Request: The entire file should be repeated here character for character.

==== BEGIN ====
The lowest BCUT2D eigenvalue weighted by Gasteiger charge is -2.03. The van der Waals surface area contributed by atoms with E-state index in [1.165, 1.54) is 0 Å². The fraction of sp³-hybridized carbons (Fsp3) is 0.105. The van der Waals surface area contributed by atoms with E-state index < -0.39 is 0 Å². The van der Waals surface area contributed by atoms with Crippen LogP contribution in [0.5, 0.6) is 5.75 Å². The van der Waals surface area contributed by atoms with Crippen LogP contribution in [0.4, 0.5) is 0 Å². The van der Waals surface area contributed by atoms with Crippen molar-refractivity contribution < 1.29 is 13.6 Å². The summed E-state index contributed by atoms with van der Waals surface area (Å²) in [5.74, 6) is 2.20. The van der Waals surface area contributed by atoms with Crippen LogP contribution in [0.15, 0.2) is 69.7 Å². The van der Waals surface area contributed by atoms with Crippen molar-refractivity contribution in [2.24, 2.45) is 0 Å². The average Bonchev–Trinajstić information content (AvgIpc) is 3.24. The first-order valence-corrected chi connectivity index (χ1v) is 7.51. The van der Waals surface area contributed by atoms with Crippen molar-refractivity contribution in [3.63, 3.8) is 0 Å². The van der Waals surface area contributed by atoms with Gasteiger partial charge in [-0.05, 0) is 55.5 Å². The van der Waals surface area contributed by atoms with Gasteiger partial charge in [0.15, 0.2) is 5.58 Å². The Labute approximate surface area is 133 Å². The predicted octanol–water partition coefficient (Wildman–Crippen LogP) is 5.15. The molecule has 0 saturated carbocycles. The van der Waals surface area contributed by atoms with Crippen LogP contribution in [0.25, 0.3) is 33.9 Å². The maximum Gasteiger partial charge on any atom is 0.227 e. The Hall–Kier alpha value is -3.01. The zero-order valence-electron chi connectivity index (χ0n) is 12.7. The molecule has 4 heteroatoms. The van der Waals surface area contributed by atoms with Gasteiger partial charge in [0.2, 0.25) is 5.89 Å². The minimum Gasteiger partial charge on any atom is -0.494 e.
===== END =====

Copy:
The lowest BCUT2D eigenvalue weighted by Gasteiger charge is -2.03. The van der Waals surface area contributed by atoms with E-state index in [1.165, 1.54) is 0 Å². The fraction of sp³-hybridized carbons (Fsp3) is 0.105. The van der Waals surface area contributed by atoms with E-state index < -0.39 is 0 Å². The van der Waals surface area contributed by atoms with Crippen LogP contribution in [0.5, 0.6) is 5.75 Å². The van der Waals surface area contributed by atoms with Crippen LogP contribution in [0.4, 0.5) is 0 Å². The van der Waals surface area contributed by atoms with Crippen molar-refractivity contribution < 1.29 is 13.6 Å². The summed E-state index contributed by atoms with van der Waals surface area (Å²) in [5.74, 6) is 2.20. The van der Waals surface area contributed by atoms with Crippen LogP contribution in [0.15, 0.2) is 69.7 Å². The van der Waals surface area contributed by atoms with Crippen molar-refractivity contribution in [2.24, 2.45) is 0 Å². The average Bonchev–Trinajstić information content (AvgIpc) is 3.24. The first-order valence-corrected chi connectivity index (χ1v) is 7.51. The van der Waals surface area contributed by atoms with Crippen molar-refractivity contribution in [3.63, 3.8) is 0 Å². The van der Waals surface area contributed by atoms with Gasteiger partial charge in [-0.05, 0) is 55.5 Å². The van der Waals surface area contributed by atoms with Gasteiger partial charge in [0.15, 0.2) is 5.58 Å². The Labute approximate surface area is 133 Å². The predicted octanol–water partition coefficient (Wildman–Crippen LogP) is 5.15. The molecule has 0 saturated carbocycles. The van der Waals surface area contributed by atoms with Crippen LogP contribution in [0.25, 0.3) is 33.9 Å². The maximum Gasteiger partial charge on any atom is 0.227 e. The Hall–Kier alpha value is -3.01. The zero-order valence-electron chi connectivity index (χ0n) is 12.7. The molecule has 4 heteroatoms. The van der Waals surface area contributed by atoms with Gasteiger partial charge in [0.2, 0.25) is 5.89 Å². The minimum Gasteiger partial charge on any atom is -0.494 e.